James Boudreaux, Professor, LSU Ag Center School of Plant, Environmental and Soil Sciences; Albert Orgeron, Associate Extension Agent, St James Parish; Barton Joffrion, County Agent, Terrebonne Parish; Kenny Sharpe, County Agent, Livingston Parish; Alan Vaughn, County Agent, Plaquemines Parish; Andre Brock, Assistant Extension Agent, West Feliciana Parish; Myrl Sistrunk, County Agent and Adam Lingefelt, Extension Intern, West Carroll Parish; and David Yount, former Assistant County Agent, Red River Parish.
Eleven TSWV-resistant tomato varieties were planted at seven locations across the state. Varieties were obtained from Rogers/ Syngenta, Seminis, Harris Moran, Sakata and Seedway. Growers participating in the demonstration plot were: Raymond “T Black” Millet, Paulina, La.; Arthur Lirette, Diamond S Produce in Raceland, La.; Homer Harris, Denham Springs, La.; Matt Rantaza, Belle Chasse, La.; Jimmy Genius, St Francisville, La.; Mac Albritton, Pioneer, La.; and Ed Lester, Coushatta, La.
The seed companies, growers and the agents are recognized or their efforts in conducting this test. Without this type of cooperative information, n the performance of new varieties could not be generated.
The plants were planted in the field in mid-April to mature the end of June-early July. This is a common practice followed by commercial growers to make a planting in mid-April to provide a continuous supply of fruit for the market. All the demonstrations were grown on drip irrigation and plastic mulch.
The weather in late May and June was extremely hot and dry and affected the performance of the varieties in the test. The plants seemed to stop growing, and the fruit ripened. Five plants of each variety were flagged to prevent harvest. This allowed the fruit to ripen and stay on the bush. The hot, dry growing conditions and allowing the fruit to hang on the bush put a high degree of selection pressure on the performance of these varieties. The overall fruit size on the varieties in the test was smaller than in previous years.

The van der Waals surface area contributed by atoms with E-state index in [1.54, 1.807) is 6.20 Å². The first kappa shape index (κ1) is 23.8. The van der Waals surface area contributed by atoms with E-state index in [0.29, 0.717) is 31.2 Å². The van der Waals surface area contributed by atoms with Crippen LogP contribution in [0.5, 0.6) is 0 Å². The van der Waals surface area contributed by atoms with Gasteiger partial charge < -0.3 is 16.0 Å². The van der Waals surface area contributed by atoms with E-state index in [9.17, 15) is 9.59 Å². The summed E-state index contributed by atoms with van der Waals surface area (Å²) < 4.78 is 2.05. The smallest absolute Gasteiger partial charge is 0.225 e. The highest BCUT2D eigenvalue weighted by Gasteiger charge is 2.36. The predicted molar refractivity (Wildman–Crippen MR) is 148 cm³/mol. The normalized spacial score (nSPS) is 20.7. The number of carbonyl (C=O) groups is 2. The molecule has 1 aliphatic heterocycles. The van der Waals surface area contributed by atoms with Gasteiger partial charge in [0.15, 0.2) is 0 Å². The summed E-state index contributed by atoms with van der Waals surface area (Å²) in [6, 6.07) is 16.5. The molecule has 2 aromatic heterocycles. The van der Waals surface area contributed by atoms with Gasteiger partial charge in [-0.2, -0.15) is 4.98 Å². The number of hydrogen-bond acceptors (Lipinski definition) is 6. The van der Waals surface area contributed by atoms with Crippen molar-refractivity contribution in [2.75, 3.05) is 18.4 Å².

The seven different locations were evaluated over a two- to three-week period, with the plots
The results from the different test were combined with an average determined for each category. The top varieties were determined by how many times the variety was in the top of the different categories. Results of the evaluation appear in the attached table. Crista and Quincy were tied for first while Finish Line and Talladega were tied for second.
Crista from Harris Moran is a medium-maturing variety with good yields. Crista had the best fruit size with large and extra-large fruit with good color. The fruit had good firmness but had a few cracks. The medium-large plants had only fair to good foliage. It had good fruit shape, with an average taste and average to good interior color. It had streaky flesh color at one location. Crista has been a top-performing variety in demonstration plots in previous years.
Quincy from Seminis is a medium-late-maturing tomato with good yields of large-size fruit with good color. The fruit had good firmness with very few fruit cracks. The fruit were borne on a medium-large plant with good foliage. The fruit had good shape with average taste and average to good interior color. The interior of the fruit was streaky at only one location. Quincy has also has been a top-performing variety in demonstration plots in previous years.
Finish Line from Rogers/Syngent
Talladega (Rogers/Syngenta) is a medium-late variety with good yields of large-size fruit. The fruit had good color and firmness with a few cracks. Talladega is a medium-size plant with only average foliage. The fruit had good shape and average taste but very good interior color.
Growers are encouraged to try a small number of plants of these new varieties to determine how they perform under the conditions of their own farms before planting a large number of plants.
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